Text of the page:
Modern replacement windows and doors have the latest security measures built-in at the factory.  Window grids called muntins make it impossible to gain entry by breaking a window.  Window locks can also require a key which makes them jimmy-proof.  Since new windows are double-paned, this requires a burglar to break both the inner and outer window, another disincentive for thieves. 

Cat burglars and home invaders are always on the lookout for any window left ajar.  Why break in when the homeowner provides easy access.  Modern windows can be equipped with vent locks that allow you to let in a breeze without letting a thief breeze into your home. 

Replacement doors can also take your home security to the next level.  Featuring everything from bump-proof deadbolts to kick-proof door jambs, modern doors are built tough to make a burglar think twice before trying to break into a home.  Even sliding doors can be replaced to enhance your security and give you peace of mind.  As for the crooks, since they look for the path of least resistance, spotting your newly reinforced home could very well make them scratch their heads before mumbling to themselves, “They don’t make them like they used to.”

HomeRite is a window and door dealer that specializes in energy efficient, quality windows with warranties and service to match. The company has been in business since 2005. HomeRite has partnered with a manufacturer that has been producing high-quality products and providing excellent customer service for over 60 years. Windows and doors from HomeRite are some of the highest quality, most thermally efficient windows and doors on the market.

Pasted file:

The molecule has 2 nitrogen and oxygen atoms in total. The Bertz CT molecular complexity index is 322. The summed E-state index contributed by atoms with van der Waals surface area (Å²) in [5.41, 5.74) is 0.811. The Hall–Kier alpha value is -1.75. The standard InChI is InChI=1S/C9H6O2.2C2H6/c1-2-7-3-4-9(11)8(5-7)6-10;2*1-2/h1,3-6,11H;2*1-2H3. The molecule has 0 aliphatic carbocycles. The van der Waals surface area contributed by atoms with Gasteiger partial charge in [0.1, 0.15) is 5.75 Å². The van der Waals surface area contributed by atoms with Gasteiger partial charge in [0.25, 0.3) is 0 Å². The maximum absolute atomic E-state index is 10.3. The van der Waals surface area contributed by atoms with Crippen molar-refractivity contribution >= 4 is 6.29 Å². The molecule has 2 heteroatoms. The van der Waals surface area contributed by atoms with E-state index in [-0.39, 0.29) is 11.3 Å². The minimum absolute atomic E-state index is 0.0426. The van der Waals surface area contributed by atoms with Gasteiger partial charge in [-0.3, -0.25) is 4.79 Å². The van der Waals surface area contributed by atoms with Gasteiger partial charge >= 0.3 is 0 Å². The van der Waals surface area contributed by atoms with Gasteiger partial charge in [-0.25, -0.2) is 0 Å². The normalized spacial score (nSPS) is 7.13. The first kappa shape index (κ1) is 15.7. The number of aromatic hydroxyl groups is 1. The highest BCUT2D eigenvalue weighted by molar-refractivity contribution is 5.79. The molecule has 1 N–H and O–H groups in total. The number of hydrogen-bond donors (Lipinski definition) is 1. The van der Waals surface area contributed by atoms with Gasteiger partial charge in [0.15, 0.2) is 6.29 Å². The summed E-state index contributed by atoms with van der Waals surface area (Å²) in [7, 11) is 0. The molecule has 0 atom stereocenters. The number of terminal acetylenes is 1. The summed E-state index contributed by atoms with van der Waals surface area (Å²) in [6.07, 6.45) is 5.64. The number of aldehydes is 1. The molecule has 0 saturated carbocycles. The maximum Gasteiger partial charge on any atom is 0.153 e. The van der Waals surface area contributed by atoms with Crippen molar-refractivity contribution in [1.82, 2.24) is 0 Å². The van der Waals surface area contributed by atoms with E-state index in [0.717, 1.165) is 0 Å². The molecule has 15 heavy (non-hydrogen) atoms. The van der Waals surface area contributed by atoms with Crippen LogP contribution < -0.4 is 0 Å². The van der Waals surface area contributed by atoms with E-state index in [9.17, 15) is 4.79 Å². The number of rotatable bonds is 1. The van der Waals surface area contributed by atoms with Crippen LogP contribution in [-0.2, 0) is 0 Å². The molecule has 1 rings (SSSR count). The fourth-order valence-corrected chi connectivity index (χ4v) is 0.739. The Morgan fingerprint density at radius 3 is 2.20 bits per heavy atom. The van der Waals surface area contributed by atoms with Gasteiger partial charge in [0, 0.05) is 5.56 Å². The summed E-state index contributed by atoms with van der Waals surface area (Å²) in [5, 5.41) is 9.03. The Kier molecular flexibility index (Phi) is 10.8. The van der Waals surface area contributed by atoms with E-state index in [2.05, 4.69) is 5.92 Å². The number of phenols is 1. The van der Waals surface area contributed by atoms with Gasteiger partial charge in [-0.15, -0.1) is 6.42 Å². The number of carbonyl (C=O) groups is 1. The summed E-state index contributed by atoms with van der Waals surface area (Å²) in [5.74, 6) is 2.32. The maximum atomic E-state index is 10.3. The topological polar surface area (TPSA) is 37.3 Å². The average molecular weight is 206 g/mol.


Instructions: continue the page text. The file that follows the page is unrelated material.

HomeRite products add substantial value to their clients’ properties. HomeRite is a member of the United States Green Building Council, a non-profit organization comprised of leaders across the industry working to advance environmentally responsible buildings.

Gates Dearen is the co-owner of HomeRite Windows and Doors in Jacksonville, Florida. He and Richard Walden have been serving the building products industry in Florida for over 25 years. They strive to match homeowners with the right windows and doors for their homes and budgets. They make the home improvement process pleasant with first-rate, energy-efficient products, affordable pricing, and award-winning installers who employ the best practices and who always treat customers and their property with the utmost respect.

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1 comment:

  1. Thanks a lot for sharing this valuable info! I would love to prefer glassed in shower listed at pioneer.glass. These are the best options for perfect security.

    ReplyDelete